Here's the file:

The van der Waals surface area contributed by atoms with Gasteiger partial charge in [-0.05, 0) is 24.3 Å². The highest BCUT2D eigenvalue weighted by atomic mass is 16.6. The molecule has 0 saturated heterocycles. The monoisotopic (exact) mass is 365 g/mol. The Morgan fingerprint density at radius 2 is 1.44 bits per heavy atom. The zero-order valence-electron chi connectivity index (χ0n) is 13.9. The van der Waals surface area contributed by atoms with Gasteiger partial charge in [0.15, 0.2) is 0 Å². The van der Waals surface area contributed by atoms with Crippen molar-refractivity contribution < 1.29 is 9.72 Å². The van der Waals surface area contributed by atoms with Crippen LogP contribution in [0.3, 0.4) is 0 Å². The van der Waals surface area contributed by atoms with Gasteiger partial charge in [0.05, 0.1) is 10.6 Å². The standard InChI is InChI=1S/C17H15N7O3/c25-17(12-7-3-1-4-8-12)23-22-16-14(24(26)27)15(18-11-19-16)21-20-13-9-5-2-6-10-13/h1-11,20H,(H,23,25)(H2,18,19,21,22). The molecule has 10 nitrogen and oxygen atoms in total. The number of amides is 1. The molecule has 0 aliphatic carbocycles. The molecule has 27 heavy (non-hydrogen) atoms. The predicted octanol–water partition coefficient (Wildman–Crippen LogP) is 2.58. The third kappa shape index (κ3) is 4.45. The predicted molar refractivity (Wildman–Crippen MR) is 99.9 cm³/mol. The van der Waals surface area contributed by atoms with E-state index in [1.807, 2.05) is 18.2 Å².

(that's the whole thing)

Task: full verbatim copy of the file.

The van der Waals surface area contributed by atoms with Gasteiger partial charge in [-0.05, 0) is 24.3 Å². The highest BCUT2D eigenvalue weighted by atomic mass is 16.6. The molecule has 0 saturated heterocycles. The monoisotopic (exact) mass is 365 g/mol. The Morgan fingerprint density at radius 2 is 1.44 bits per heavy atom. The zero-order valence-electron chi connectivity index (χ0n) is 13.9. The van der Waals surface area contributed by atoms with Gasteiger partial charge in [0.15, 0.2) is 0 Å². The van der Waals surface area contributed by atoms with Crippen molar-refractivity contribution < 1.29 is 9.72 Å². The van der Waals surface area contributed by atoms with Crippen LogP contribution in [0.3, 0.4) is 0 Å². The van der Waals surface area contributed by atoms with Gasteiger partial charge in [0.05, 0.1) is 10.6 Å². The standard InChI is InChI=1S/C17H15N7O3/c25-17(12-7-3-1-4-8-12)23-22-16-14(24(26)27)15(18-11-19-16)21-20-13-9-5-2-6-10-13/h1-11,20H,(H,23,25)(H2,18,19,21,22). The molecule has 10 nitrogen and oxygen atoms in total. The number of amides is 1. The molecule has 0 aliphatic carbocycles. The molecule has 27 heavy (non-hydrogen) atoms. The predicted octanol–water partition coefficient (Wildman–Crippen LogP) is 2.58. The third kappa shape index (κ3) is 4.45. The predicted molar refractivity (Wildman–Crippen MR) is 99.9 cm³/mol. The van der Waals surface area contributed by atoms with E-state index in [1.807, 2.05) is 18.2 Å².